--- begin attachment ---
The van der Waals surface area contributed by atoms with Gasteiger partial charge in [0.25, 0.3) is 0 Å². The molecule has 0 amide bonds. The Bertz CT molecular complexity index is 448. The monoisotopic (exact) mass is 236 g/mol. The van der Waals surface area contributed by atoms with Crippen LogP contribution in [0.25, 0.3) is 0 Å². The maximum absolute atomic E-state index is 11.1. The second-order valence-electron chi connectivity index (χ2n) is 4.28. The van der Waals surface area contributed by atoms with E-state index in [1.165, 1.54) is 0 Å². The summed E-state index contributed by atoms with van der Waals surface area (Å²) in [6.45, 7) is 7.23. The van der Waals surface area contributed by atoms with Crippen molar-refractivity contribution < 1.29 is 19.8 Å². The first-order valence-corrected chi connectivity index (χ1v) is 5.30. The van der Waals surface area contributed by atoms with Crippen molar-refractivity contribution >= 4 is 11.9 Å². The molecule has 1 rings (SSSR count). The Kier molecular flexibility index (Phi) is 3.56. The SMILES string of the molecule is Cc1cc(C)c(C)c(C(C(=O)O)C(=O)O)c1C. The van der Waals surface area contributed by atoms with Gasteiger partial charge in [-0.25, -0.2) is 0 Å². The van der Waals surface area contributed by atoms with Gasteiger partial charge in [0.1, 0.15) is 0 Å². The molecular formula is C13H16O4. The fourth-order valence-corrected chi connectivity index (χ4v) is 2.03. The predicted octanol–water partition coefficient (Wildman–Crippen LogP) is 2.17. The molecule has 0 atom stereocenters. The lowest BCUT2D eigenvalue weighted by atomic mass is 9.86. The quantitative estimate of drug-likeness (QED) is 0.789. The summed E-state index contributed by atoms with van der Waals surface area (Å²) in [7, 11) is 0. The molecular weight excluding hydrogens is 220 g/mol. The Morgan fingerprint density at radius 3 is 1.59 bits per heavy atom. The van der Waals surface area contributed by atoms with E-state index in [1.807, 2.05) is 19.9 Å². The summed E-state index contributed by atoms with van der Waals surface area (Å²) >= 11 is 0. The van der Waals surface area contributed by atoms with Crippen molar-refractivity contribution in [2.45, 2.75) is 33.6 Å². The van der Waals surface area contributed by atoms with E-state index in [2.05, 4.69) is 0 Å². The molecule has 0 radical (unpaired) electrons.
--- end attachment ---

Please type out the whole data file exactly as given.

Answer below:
The van der Waals surface area contributed by atoms with Gasteiger partial charge in [0.25, 0.3) is 0 Å². The molecule has 0 amide bonds. The Bertz CT molecular complexity index is 448. The monoisotopic (exact) mass is 236 g/mol. The van der Waals surface area contributed by atoms with Crippen LogP contribution in [0.25, 0.3) is 0 Å². The maximum absolute atomic E-state index is 11.1. The second-order valence-electron chi connectivity index (χ2n) is 4.28. The van der Waals surface area contributed by atoms with E-state index in [1.165, 1.54) is 0 Å². The summed E-state index contributed by atoms with van der Waals surface area (Å²) in [6.45, 7) is 7.23. The van der Waals surface area contributed by atoms with Crippen molar-refractivity contribution < 1.29 is 19.8 Å². The first-order valence-corrected chi connectivity index (χ1v) is 5.30. The van der Waals surface area contributed by atoms with Crippen molar-refractivity contribution >= 4 is 11.9 Å². The molecule has 1 rings (SSSR count). The Kier molecular flexibility index (Phi) is 3.56. The SMILES string of the molecule is Cc1cc(C)c(C)c(C(C(=O)O)C(=O)O)c1C. The van der Waals surface area contributed by atoms with Gasteiger partial charge in [-0.25, -0.2) is 0 Å². The van der Waals surface area contributed by atoms with Gasteiger partial charge in [0.1, 0.15) is 0 Å². The molecular formula is C13H16O4. The fourth-order valence-corrected chi connectivity index (χ4v) is 2.03. The predicted octanol–water partition coefficient (Wildman–Crippen LogP) is 2.17. The molecule has 0 atom stereocenters. The lowest BCUT2D eigenvalue weighted by atomic mass is 9.86. The quantitative estimate of drug-likeness (QED) is 0.789. The summed E-state index contributed by atoms with van der Waals surface area (Å²) in [7, 11) is 0. The molecular weight excluding hydrogens is 220 g/mol. The Morgan fingerprint density at radius 3 is 1.59 bits per heavy atom. The van der Waals surface area contributed by atoms with E-state index in [1.807, 2.05) is 19.9 Å². The summed E-state index contributed by atoms with van der Waals surface area (Å²) >= 11 is 0. The van der Waals surface area contributed by atoms with Crippen molar-refractivity contribution in [2.45, 2.75) is 33.6 Å². The van der Waals surface area contributed by atoms with E-state index in [2.05, 4.69) is 0 Å². The molecule has 0 radical (unpaired) electrons.